[Clown] Baptism
      Baptism is a controversial subject and often comes up when the Christian faith is discussed. In times of general discussion outside of a denominational setting, it is best to take a broad stance on the subject rather than argue for our own particular denominational position. The subject very easily leads to the gospel when we let the Bible speak rather than our own bent.
      When studying this subject a number of questions immediately confront us, namely: What is the relationship between John's baptism and Christian baptism? What is the relationship of Water Baptism to Spirit Baptism? Is water baptism performed by total immersion? Who baptizes? Who is it a sign to? What is it a sign of? What part has it as an invitation into the Christian community? Is it necessary for salvation? Does it extend to children? Is rebaptism unscriptural?
      The Denominational differences on Baptism depend largely on how these questions are answered. This study paper attempts to explain the meaning of baptism in the New Testament and therefore give a basis upon which the above questions can be answered.
The word
      In Greek (baptisma - noun) (baptidzw - verb) the word has the basic meaning of, to immerse in water. Thus it is used frequently to describe the operation of dyeing clothes. Yet it can also be used in a figurative way expressive of the idea of being immersed in water. For example: to describe the oppressive nature of a terrifying experience that overwhelms you, covers you over, like when you are submerged in water.
Usage in the New Testament
      The word is used four ways in the New Testament, three of which are figurative. Most scholars, when commenting on baptism, usually take the word as a direct reference to water baptism, yet the majority of references are figurative, bearing no relationship to water baptism at all.
1. Overwhelmed by the Spirit
      The idea originated in the Old Testament where it is prophesied that God's Spirit would be poured out upon his children at the coming of the Kingdom of God, Joel 2:28; Ezk.39:29. With the coming of Jesus, the establishment of the Kingdom of God is proclaimed as a close event, and with it the promise of the outpouring (Baptism) of the Holy Spirit, Mark 1:8. Jesus is the one who will pour the Spirit out. He will be like a fountain to drink from, ie. those who believe in Him will receive the Holy Spirit, John 7:37-39, and the Spirit within them will give them life, John 4:13-14.
      With the death and resurrection of Jesus, the Spirit is poured out, and the Kingdom is established in power (ie. in the power of the Holy Spirit). The coming of the Spirit of God upon the children of God is treated in two ways in the New Testament. Both have their origin in the teaching of Jesus.
        i] Luke/Acts tends to express this coming in an outward sense and it can best be defined as empowering for proclamation. This is an Old Testament idea, where the prophets were overcome by God's Spirit and thus empowered in their prophetic ministry. The Spirit in this sense may come at any time and leave at any time. With the coming of the Kingdom the promise that all God's people would be so empowered, (Baptized), unlike the Old Testament when only a select few were empowered, becomes an actual fact from Pentecost onward. Peter, in his Pentecost Sermon, points out that the speaking in tongues by his Christian brethren is the evidence of the out-pouring of the Holy Spirit (in this special way) upon them and so is the fulfilling of the prophecy of Joel, Acts 2. Throughout the book of Acts the outward washing of the Holy Spirit is an experience which is looked for in all converted Christians. It may come at any time, but certainly will come as we speak for Christ. (cf. Acts 8:14-17).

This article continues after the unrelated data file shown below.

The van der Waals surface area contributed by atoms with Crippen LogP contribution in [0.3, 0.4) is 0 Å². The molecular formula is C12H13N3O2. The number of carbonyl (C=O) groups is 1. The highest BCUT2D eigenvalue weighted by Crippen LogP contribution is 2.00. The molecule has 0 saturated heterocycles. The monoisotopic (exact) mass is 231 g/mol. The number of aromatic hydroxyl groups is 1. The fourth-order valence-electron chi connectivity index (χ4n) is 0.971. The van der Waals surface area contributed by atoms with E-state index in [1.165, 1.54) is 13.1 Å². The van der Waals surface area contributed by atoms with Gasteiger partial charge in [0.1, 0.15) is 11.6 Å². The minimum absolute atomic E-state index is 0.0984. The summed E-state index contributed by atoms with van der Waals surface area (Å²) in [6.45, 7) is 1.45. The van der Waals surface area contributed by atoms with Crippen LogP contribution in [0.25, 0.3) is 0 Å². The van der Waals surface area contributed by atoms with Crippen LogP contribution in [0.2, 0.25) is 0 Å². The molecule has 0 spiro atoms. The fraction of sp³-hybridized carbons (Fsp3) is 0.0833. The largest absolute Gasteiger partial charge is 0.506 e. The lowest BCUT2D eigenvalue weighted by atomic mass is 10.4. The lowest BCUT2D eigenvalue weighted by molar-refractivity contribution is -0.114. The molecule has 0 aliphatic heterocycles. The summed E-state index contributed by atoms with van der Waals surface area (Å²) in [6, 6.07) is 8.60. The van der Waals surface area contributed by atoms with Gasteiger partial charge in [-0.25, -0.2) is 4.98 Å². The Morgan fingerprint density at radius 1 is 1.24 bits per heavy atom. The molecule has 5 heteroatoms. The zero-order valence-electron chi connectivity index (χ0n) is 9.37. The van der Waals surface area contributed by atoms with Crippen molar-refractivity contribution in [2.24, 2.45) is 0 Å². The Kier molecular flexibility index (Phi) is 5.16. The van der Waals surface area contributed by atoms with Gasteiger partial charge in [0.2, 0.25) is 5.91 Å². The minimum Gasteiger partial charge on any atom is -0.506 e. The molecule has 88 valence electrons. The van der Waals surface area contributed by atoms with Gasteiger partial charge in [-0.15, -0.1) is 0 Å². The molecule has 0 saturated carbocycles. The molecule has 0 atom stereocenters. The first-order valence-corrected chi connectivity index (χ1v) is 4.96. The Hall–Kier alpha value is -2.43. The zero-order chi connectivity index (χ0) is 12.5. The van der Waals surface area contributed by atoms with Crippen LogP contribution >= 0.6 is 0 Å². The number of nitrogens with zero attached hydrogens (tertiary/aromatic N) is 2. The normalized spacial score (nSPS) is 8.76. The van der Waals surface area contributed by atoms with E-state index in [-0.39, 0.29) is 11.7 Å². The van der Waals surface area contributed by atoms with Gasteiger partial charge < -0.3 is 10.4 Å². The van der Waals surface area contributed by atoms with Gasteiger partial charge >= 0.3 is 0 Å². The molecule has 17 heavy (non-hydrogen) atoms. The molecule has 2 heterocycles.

ii] In the Epistles the emphasis of the coming (Baptizing) of the Holy Spirit is on an inward sense. The Spirit comes upon a person who is spiritually dead, and makes them alive at the moment of their belief in Jesus Christ. Gal.4:6, Rom. 8:9-11, Titus 3:5-7.
2. Overwhelmed by a situation
      Here the usage concerns suffering. For instance, Jesus refers to His passion as a baptism of fire. It is a terrible situation which he is about to face. Matt.3:12.
3. Immersed in the teaching of Jesus
      Here the idea is of saturating the converted person with the Word of God. Thus is Matthew 28:19 Jesus commands the disciples to immerse the new disciple in the "name", confront them with God, cover them with a knowledge of Him as Father, Son and Holy Spirit, and teach them His Words.
4. Immersed in water
      This is the outward expression of repentance of newly converted persons, who immerse themselves in water to make real, in an outward sense, their repentance, and so symbolically express their cleansing from sin through the death of Christ.
Difficult passages
      The probable usage of the word in the passage is indicated in brackets.
        i] Matthew 28:19 (3)
        ii] Acts 19: 5-6, cf. Acts 18:24-28 (3)
        iii] 1 Corinthians 10:1-5 (3)
        iv] 1 Peter 3: 21 (2)
        v] John 3:1-6. v5, Born of water and the Spirit, ie. Born naturally from your mother and spiritually from God. Only those born from above, of the Holy Spirit, can have eternal life. (1)
        vi] 1 Corinthians 12:13 (1)
        vii] Ephesians 5:26 (3)
Water Baptism
1. Origin